Esther de Waal, A Life-Giving Way: A Commentary on the Rule of St. Benedict, The Liturgical Press, Collegeville, Minnesota, 1995.
The Rule of St.Benedict is a tiny little book, no more than 100 pages; filled with rules for monastic life. The rules outline everything from the seemingly mundane, for example, the amount of food given at mealtimes, how to dress and groom yourself, setting a table, how to handle utensils, how much sleep to get, and how to maintain a hospitable environment without sacrificing boundaries, to the more divine concerns of monastic life: daily worship, silence, and prayer ritual. It really is a manual of how a monastery should function. And, if we thought of it as just pertaining to a monastery then we would not need to read the Rule at all, especially since many of us are living in what we believe to be the very opposite of a monastery.
Here is where Esther de Waal enters with A Life-Giving Way: Commentary on the Rule of St. Benedict. First, she reminds us that Benedict was not a priest and monasteries were generally for laypeople. Second, she reads the Rule as a guideline that can be understood and applied to our efforts to live within families, and workplaces, and communities. God is with us, and his voice can be found outside the walls of the monastery is the message. But, just as much as the message is God is with us, there is the question of knowing how to feel God’s presence or hear God’s voice. So, de Waal speaks to some of our anxieties through her very personal reading of the the Rule of St. Benedict.
“It is listening to the voice of God wherever that may be found. What a total demand this is, how fundamental, how far reaching. If I could be selective, I might do quite well. But Benedict has no time for the easy option. If he is leading me to wholeness, it is impossible unless there is a complete opening up of myself to the voice of God in the many and varied ways in which he is reaching out to me. ” (p.38 chapter 5)
When I first read the Rule I was amazed by this slim book. Benedict points not to himself, but to the Bible for how to live a life in Christ. There are so many Gospel and Bible citations that one must stop often to think about what Benedict’s goal really is. But, its constant return to Scripture is for de Waal foundational to an interior journey, “a process that will never end, yet one that does not necessarily involve the familiar pattern of movement toward some successful and predetermined goal”(p.45). The end result, and perhaps goal, if any, is to regain a wholeness of “body as well as mind and spirit” (46). More than faith, it seems to me a desire to know yourself as well as live the words we often hear in church or silently pray is fundamental. Time and time again, we are confronted with the demand to lose ourselves in order to know ourselves.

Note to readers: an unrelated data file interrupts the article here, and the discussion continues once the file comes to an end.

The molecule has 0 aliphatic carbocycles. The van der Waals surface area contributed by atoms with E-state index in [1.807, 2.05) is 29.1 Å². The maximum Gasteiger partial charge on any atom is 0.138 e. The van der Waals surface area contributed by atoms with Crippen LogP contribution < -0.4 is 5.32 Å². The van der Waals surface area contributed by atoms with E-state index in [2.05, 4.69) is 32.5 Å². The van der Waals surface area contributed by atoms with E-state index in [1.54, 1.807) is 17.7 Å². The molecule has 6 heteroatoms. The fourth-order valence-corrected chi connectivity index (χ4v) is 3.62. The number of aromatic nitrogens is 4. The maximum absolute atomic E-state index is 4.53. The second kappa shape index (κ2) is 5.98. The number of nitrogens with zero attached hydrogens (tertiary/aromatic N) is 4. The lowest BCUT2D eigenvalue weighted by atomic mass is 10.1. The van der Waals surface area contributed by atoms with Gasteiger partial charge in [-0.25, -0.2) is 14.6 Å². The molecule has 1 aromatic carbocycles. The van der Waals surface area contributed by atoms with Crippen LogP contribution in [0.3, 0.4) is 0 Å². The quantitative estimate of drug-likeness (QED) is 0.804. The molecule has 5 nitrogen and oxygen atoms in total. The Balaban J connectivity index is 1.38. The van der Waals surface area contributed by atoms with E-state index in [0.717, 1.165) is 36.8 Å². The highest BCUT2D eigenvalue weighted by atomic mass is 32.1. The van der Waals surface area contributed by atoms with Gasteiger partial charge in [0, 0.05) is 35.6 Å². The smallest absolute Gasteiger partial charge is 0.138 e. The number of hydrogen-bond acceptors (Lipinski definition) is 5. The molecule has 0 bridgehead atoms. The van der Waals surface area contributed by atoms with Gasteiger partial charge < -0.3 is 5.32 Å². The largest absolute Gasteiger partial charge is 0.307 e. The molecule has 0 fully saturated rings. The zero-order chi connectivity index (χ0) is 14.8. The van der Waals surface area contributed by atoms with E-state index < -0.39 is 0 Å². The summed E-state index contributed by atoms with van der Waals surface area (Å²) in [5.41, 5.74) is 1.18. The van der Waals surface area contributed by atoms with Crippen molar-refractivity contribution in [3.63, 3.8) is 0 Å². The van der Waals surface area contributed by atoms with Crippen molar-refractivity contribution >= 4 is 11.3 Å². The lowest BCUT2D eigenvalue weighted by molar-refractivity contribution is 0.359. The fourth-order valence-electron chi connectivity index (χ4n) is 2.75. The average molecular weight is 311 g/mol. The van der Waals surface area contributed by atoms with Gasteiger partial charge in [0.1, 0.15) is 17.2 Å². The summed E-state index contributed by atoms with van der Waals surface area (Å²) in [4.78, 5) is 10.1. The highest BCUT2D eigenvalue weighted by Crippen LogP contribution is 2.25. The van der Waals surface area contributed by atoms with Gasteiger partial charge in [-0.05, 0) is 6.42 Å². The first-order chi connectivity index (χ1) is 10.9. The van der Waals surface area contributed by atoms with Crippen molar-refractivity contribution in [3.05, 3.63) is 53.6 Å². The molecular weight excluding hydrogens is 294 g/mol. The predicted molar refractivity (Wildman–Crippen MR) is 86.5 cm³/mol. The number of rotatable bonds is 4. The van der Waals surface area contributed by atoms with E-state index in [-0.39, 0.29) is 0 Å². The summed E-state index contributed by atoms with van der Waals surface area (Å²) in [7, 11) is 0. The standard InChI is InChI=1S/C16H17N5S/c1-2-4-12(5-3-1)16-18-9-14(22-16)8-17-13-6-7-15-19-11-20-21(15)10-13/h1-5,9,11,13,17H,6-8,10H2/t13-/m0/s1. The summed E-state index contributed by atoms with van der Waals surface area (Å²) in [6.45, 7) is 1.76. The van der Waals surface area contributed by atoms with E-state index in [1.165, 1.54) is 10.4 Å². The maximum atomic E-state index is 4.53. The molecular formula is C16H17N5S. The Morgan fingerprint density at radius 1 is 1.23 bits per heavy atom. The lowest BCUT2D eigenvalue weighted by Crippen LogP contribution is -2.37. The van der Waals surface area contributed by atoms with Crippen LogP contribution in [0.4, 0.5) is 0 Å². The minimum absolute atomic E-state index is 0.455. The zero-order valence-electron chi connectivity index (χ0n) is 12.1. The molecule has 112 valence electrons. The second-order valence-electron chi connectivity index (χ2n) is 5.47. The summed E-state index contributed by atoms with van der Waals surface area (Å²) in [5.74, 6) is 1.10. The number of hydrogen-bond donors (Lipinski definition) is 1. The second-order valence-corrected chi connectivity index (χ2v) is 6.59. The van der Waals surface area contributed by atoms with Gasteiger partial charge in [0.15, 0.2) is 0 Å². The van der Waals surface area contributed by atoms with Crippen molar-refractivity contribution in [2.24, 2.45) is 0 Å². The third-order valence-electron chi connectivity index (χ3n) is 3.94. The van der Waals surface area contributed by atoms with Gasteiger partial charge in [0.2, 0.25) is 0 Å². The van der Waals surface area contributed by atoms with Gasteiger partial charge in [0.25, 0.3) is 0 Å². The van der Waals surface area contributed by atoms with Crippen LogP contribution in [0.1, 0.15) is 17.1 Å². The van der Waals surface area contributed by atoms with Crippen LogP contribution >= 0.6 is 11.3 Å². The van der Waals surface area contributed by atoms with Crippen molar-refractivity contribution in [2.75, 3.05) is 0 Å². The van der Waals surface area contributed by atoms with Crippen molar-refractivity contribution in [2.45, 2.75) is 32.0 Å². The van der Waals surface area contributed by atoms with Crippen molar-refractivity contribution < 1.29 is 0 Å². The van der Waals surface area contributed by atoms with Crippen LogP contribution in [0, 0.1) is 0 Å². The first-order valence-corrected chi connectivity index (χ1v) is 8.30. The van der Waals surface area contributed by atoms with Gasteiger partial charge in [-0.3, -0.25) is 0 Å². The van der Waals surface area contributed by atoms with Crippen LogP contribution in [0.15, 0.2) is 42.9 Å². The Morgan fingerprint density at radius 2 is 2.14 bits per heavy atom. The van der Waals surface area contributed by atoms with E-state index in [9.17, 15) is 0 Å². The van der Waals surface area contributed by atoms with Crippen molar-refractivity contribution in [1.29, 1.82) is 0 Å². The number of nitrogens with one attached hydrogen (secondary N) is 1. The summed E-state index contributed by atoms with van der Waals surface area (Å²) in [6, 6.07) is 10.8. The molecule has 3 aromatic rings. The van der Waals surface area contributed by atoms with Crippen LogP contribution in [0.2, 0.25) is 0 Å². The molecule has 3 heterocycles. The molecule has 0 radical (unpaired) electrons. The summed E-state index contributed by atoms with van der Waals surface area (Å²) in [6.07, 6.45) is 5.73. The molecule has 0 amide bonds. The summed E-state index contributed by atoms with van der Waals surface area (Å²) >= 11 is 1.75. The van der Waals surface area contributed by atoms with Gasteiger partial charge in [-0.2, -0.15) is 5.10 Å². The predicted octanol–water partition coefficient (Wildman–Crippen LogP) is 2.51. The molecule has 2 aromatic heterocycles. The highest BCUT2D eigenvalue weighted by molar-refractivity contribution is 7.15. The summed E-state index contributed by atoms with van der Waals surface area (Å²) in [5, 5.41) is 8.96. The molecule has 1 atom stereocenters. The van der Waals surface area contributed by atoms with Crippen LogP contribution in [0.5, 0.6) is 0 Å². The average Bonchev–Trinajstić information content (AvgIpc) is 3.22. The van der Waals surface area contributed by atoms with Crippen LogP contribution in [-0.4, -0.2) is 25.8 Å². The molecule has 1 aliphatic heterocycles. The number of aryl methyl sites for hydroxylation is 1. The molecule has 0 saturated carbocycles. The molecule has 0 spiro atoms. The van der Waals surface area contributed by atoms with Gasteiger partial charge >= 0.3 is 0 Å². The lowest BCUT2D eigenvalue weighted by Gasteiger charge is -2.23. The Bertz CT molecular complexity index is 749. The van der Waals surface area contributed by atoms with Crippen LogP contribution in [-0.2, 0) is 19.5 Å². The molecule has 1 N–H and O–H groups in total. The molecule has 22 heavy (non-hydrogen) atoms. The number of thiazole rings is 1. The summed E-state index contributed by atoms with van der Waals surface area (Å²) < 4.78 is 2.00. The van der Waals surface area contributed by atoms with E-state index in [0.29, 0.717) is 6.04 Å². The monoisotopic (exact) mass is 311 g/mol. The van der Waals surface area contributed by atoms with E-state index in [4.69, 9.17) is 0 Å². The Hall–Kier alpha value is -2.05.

St. Paul’s, “pray without ceasing” is the cornerstone of Benedict’s Rule. Nonetheless, while St. Benedict wants his monks to pray the psalms, it is not only written prayer he considers as prayer, but everything they do, everything they touch, feel, think, is prayer. Reading St. Benedict’s Rule through Esther de Waal brings out the holistic approach to worship that Benedict was trying to achieve. Written for monastic life, the Rule read by itself lacks the community of monks who would normally be the flesh of the practice and thus give it a three dimensional support. Trying to work through it alone can be, at times, tedious. For this reason, de Waal’s Commentary is crucial in gaining an insight into why it might be helpful and even necessary in a world and age such as ours to follow the Rule, which was written 1500 years ago,
I am a practicing catholic, and I must say, the Catholic religion itself does not do a good enough job explaining St. Paul’s “pray without ceasing” for the lay person. I was surprised by how much Esther de Waal’s Commentary brought out what I had once thought to be the goal only of Buddhism’s meditation, which is essentially, life as prayer or life as meditation. I suppose, if we think of the beginning of John’s Gospel, it is the “word made flesh”. If your life is prayer then it makes sense that everything in it is sacred, and ought to be treated as such. All places within the monastery are sacred and all visitors are to be greeted as Christ and all things are to be handled with care because when we interact and when we handle things we are praying. For this reason, Benedict took care and much time to write a rule for everything. We are always praying. If we can remain awake to life as prayer then we have opened our heart’s ear to God — this is what I’m hearing from Esther de Waal.
“I can also see that the three preceding chapters have been trying to help form in me the attitude that is to underlie the art of praying: the fear of the Lord, the total dependence on God, the constant awareness of God’s presence, the demand of continual perseverance and patience, and, above all, the motivation of love. The whole end of life is to hear the Word and respond to it. The whole of my life is to become prayer.” (p.56 Chapter Eight)
Esther de Waal takes this complicated little book that is filled with rules and scripture citations, and turns it into an inspiring mystical text. The Rule itself is sometimes off-putting in its severe simplicity, and disciplinary tactics. But de Waal has a conversation with herself as she contemplates each chapter and basically thinks aloud as she searches for the light in each word of St. Benedict. She gives practical responses to monastic restrictions that would seem unable to be achieved in the home. For instance, chapter 33 deals with monks owning things. It would be easy in a monastery to make the case for communal life with few possessions by monks. At home it is a different living situation. But, de Waal urges us to think of this chapter as addressing the more general vice, avarice. She writes,